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Advertisement packet

Let’s examine how an advertisement packet is structured.

The BLE packet is pictured below, with the main portion going to what’s called the Protocol Data Unit (PDU). The PDU consists of either an advertising PDU (sometimes called an advertising channel PDU) or a data PDU (sometimes called a data channel PDU), depending on whether the BLE packet is used for advertisement or data transmission.

Bluetooth LE packet structure

As we can see in the image, the advertising PDU consists of a header and a payload.

The header part of the advertising PDU consists of:

Advertisement PDU header
  • PDU Type: Determines the advertisement type that we discussed in Advertising types, such as ADV_IND.
  • RFU: Reserved for future use.
  • ChSel: Set to 1 if LE Channel Selection Algorithm #2 is supported.
  • TxAdd (Tx Address): 0 or 1, depending on the transmitter address is public or random.
  • RxAdd (Rx Address): 0 or 1, depending on the receiver address is public or random.
  • Length: The length of the payload

The payload of the advertising PDU is divided into two sections, where the first 6 bytes represent the advertiser’s address (AdvA) and the rest goes to the actual advertisement data (AdvData).

Advertisement PDU payload
  • AdvA: Bluetooth address of the advertising device
  • AdvData: Advertisement data packet


The payload structure depends on the kind of advertising. When doing directed advertisement (ADV_DIRECT_IND) some space is needed to also specify the receiver’s address. Therefore, the AdvData field is replaced by a receiver address field with a size of 6 bytes. Advertisement packets of this type (ADV_DIRECT_IND) do not include a payload.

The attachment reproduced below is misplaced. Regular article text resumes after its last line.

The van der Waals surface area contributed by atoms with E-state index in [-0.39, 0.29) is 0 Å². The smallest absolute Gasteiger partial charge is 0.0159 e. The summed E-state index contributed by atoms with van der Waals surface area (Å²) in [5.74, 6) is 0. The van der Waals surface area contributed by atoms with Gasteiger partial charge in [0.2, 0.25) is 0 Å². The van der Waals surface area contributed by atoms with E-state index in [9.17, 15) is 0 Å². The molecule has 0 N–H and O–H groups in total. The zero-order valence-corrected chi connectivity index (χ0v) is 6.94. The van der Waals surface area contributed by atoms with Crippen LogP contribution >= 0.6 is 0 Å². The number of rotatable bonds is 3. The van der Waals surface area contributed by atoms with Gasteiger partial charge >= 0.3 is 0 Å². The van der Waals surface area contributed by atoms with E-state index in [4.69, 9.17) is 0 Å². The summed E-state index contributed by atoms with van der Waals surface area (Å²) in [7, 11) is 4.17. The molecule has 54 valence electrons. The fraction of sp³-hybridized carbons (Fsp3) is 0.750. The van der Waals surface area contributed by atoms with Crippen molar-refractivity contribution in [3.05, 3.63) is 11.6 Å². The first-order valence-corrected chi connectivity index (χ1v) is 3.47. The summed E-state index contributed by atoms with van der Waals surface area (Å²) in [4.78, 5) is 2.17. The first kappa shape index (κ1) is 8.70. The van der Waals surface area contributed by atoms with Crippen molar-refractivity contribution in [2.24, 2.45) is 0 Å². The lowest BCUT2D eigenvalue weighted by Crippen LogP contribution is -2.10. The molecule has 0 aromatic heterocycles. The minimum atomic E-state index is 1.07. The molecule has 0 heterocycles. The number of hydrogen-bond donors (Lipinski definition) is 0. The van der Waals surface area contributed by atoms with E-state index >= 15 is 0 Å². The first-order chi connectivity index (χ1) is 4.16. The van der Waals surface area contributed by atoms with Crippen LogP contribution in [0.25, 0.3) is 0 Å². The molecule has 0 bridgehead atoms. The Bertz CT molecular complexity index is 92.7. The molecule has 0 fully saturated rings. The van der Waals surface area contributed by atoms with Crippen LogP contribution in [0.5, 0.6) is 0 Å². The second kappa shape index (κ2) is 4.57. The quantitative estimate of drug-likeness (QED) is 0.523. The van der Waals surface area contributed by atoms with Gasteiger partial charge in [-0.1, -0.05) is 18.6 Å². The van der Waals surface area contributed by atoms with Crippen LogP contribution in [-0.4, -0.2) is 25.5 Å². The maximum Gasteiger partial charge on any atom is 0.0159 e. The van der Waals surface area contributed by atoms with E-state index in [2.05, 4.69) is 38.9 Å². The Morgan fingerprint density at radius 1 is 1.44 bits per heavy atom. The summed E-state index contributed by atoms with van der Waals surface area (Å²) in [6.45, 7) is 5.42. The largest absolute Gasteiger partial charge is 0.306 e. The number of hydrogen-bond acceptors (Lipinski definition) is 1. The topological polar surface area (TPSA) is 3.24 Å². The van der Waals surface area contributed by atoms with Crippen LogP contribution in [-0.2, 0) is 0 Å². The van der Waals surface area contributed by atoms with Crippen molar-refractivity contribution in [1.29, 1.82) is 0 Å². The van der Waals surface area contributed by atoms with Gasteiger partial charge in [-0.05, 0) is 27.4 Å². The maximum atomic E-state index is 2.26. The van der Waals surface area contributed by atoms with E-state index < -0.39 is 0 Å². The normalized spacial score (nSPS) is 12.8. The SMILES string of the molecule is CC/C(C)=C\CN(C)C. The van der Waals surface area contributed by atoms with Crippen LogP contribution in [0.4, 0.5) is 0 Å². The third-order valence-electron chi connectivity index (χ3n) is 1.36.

The advertisement data section is represented as shown in the figure below.

Advertising packet payload

The advertisement data packet is composed of multiple structures called advertisement data structures (AD structures). Each AD structure has a length field, a field to specify the type (AD Type), and a field for the actual data itself (AD Data). Note that the most common AD type is 1 byte long.

The advertising data types are defined by the Bluetooth specification and are documented in the nRF Connect SDK here.

Below are a few commonly used ones, that we will be using in following exercises.

  • Complete local name (BT_DATA_NAME_COMPLETE): This is simply the device name, that the human user sees when scanning for nearby devices (via a smartphone, for instance).
  • Shortened local name (BT_DATA_NAME_SHORTENED): A shorter version of the complete local name.
  • Uniform Resource Identifier (BT_DATA_URI): Used to advertise a URI like website addresses (URLs).
  • Service UUID: The Service Universally Unique Identifier is a number universally unique to a specific service. It can help scanners identify devices that are interesting to connect to. Different options are available here.
  • Manufacturer Specific Data (BT_DATA_MANUFACTURER_DATA). This is a popular type that enables companies to define their own custom advertising data, as in the case of iBeacon.
  • Flags: 1-bit variables that can flag a certain property or operational mode of that device.

Here is an example of an advertising data structure that is setting the flag BT_LE_AD_NO_BREDR.

Example of an advertising data structure


The advertisement flags are one-bit flags encapsulated in one byte, meaning that there are up to 8 flags that can be set. We will take a look at some of the most commonly used flags

  • BT_LE_AD_LIMITED: Sets LE Limited Discoverable Mode, used with connectable advertising to indicate to a central that the device is only available for a certain amount of time before the advertising times out
  • BT_LE_AD_GENERAL: Sets LE General Discoverable Mode, used in connectable advertising to indicate that advertising is available for a long period of time (timeout = 0).
  • BT_LE_AD_NO_BREDR: Indicates that classic Bluetooth (BR/EDR) is not supported

Both BT_LE_AD_LIMITED & BT_LE_AD_GENERAL are meant for a device in a peripheral role.

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